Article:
Friday, October 20, 2006

late breaking news

Hi everyone out there!

I usually write after an experience, and try to make some sort of
sense of it...and right now I'm writing fully in the experience
itself- where my wallet got stolen last night. Thankfully I wasn't
mugged or anything, it was just taken out of my bag (which is done
here pretty regularly), but the consequence of this means that I'm
left without my atm cards or any when shit hits the fan and
I'm not sure what's going to happen, and I'm stressing out about it,
then I figured- hey, why not make this an "experience" and write home
about it!

And so, here I am, using my laptop at the internet cafe which I
negotiated to give me 200 free internet minutes because I have been
coming here so often for four months. In my pocket is all the money I
have right now- about $9, on loan from my friend because she needs the
money and is, unlike me, actually poor rather than temporarily poor
and inconvenienced. I've cancelled all my cards and nothing was taken
out, and I'm going to check and re-check 100 times, but I'm pretty
sure it was stolen. I now have to figure out how to get my parents to
transfer money from the US to someone's account here in South Africa.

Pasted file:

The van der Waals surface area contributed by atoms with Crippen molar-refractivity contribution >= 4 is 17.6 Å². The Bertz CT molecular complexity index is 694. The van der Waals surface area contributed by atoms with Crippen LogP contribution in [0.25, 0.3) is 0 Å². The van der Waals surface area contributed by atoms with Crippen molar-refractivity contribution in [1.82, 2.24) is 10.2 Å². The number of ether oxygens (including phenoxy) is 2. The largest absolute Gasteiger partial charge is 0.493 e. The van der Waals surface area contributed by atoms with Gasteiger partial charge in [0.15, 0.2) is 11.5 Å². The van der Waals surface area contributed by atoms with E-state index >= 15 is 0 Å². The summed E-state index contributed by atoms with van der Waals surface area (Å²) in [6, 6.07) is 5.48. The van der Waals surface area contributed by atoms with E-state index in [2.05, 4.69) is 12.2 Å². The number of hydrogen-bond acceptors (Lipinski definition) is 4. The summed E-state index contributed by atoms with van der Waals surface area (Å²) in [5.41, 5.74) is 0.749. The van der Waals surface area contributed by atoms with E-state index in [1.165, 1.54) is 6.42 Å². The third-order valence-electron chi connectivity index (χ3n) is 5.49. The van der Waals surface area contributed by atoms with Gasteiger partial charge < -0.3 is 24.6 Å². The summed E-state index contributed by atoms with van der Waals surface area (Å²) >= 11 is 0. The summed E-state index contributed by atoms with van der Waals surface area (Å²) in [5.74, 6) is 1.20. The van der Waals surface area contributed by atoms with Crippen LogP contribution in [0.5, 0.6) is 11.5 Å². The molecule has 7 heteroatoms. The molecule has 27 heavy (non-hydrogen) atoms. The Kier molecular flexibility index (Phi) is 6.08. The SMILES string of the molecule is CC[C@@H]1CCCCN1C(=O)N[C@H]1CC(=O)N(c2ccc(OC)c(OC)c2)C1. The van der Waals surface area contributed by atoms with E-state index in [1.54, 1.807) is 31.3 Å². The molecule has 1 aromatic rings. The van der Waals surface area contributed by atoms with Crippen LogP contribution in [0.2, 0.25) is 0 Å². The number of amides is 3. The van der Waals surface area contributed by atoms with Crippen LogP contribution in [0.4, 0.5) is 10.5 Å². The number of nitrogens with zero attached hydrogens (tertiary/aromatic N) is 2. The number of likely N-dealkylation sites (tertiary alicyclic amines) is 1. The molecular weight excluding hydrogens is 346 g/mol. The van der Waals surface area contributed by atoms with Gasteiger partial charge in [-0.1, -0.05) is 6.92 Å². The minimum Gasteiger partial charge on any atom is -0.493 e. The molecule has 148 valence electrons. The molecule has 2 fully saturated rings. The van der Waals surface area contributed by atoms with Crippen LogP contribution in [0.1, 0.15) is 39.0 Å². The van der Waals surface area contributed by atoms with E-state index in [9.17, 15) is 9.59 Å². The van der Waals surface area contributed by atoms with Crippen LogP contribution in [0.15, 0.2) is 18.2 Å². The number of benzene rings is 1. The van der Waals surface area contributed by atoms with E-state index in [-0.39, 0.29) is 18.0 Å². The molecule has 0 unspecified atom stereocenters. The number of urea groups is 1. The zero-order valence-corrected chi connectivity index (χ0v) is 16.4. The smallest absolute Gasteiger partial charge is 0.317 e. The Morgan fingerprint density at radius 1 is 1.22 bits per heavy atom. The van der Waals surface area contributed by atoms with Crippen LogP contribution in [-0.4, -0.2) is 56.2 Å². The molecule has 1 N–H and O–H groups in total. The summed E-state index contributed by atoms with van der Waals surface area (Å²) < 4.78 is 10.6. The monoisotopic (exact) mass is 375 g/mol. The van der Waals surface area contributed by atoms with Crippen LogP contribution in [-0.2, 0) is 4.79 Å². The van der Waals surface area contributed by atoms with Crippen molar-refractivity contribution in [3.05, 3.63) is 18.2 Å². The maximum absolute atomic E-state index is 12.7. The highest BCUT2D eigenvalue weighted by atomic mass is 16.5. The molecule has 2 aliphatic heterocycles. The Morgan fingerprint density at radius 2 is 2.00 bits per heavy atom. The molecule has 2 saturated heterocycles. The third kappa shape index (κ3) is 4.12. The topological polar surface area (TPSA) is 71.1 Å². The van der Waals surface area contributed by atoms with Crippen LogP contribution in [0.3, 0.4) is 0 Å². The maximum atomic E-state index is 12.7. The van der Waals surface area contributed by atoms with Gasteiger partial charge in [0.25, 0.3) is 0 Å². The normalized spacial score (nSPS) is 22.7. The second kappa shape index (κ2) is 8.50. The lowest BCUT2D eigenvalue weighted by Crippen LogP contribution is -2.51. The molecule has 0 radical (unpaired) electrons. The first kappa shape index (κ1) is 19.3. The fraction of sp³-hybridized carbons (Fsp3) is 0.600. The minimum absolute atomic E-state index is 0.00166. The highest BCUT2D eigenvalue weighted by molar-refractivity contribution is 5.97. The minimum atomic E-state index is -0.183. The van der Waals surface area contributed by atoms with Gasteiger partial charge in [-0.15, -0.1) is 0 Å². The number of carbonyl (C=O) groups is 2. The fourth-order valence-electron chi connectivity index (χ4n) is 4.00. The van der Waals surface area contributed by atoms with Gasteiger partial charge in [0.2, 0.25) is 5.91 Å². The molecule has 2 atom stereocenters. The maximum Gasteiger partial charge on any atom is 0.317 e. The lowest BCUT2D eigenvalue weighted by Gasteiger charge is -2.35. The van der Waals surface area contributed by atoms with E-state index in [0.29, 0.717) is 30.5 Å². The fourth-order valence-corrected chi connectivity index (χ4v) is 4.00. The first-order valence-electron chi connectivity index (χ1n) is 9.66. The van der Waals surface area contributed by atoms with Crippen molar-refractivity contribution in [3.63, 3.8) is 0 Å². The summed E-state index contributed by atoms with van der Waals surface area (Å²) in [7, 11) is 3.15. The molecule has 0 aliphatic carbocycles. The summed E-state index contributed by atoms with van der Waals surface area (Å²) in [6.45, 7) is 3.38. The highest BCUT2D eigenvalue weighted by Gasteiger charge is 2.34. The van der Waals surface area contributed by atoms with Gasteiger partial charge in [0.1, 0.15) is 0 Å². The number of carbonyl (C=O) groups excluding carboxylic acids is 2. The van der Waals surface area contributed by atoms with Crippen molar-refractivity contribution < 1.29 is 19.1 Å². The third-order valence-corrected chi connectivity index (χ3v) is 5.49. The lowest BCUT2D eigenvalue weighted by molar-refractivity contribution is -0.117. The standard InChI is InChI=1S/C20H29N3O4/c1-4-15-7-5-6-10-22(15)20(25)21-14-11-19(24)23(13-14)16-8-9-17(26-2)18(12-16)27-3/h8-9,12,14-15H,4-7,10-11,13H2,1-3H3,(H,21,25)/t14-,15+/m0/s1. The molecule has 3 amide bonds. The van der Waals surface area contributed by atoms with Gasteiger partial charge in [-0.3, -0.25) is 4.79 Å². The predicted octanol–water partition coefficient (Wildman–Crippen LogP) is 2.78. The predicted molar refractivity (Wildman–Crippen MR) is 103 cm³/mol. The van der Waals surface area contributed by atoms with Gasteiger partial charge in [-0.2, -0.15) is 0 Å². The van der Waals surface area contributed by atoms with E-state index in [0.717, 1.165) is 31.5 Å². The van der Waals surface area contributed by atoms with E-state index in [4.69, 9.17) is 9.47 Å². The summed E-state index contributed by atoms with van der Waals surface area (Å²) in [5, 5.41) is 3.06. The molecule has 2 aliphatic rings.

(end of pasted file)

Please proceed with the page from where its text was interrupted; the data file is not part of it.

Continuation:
There aren't any Western Unions here, so if anyone out there knows of
a good way to transfer money abroad, please please let me know!

In some ways, though this is a huge inconvenience and I am really
bummed out because I was supposed to leave for Knsyna today to do more
filming and photography, and so now that will be postponed until I can
figure out how to get money in my pocket. But, as with many
experiences in life- both good and bad- this has already been a
learning experience.

For one, maybe it's good to see how most South Africans live, with
little or no money around, safely in a bank account to be withdrawn at
my leisure. I have never here had to stress about funding when I see
and hear my friends stress about it very regularly, so much so that
they can't go out for meals or one is considering teaching in Korea
for a few years to make enough money for her parents to retire. Maybe
this will open my eyes to a more genuine reality for so many people
here, and all of this still with the knowledge and security in the
back of my mind that this will all work out in the end, and hey maybe
I'll lose a few pounds in the process bc I don't have enough money for
food!! (joking about this, I'll be able to eat plenty- there's a
beautiful term here, ubuntu, which translates to like people, unity,
people giving and sharing with each other, that I know I'll be fine)

I also learned a very very valuable lesson last night, one that I
can't say how important it was for me, to realize that, despite trying
to be an aware and conscious white woman here as far as race goes,
that I- as with everyone- don't always understand how race plays into
a situation, and how my actions can offend deeply. Let me explain:

I was out with my friends, Jazz and her sister. Though their last
name, Levenberg, sounds Jewish, they are two coloured sisters who I
have become very close to here (and who knows, being of mixed descent
there probably was some Jewish in them). I realized pretty quickly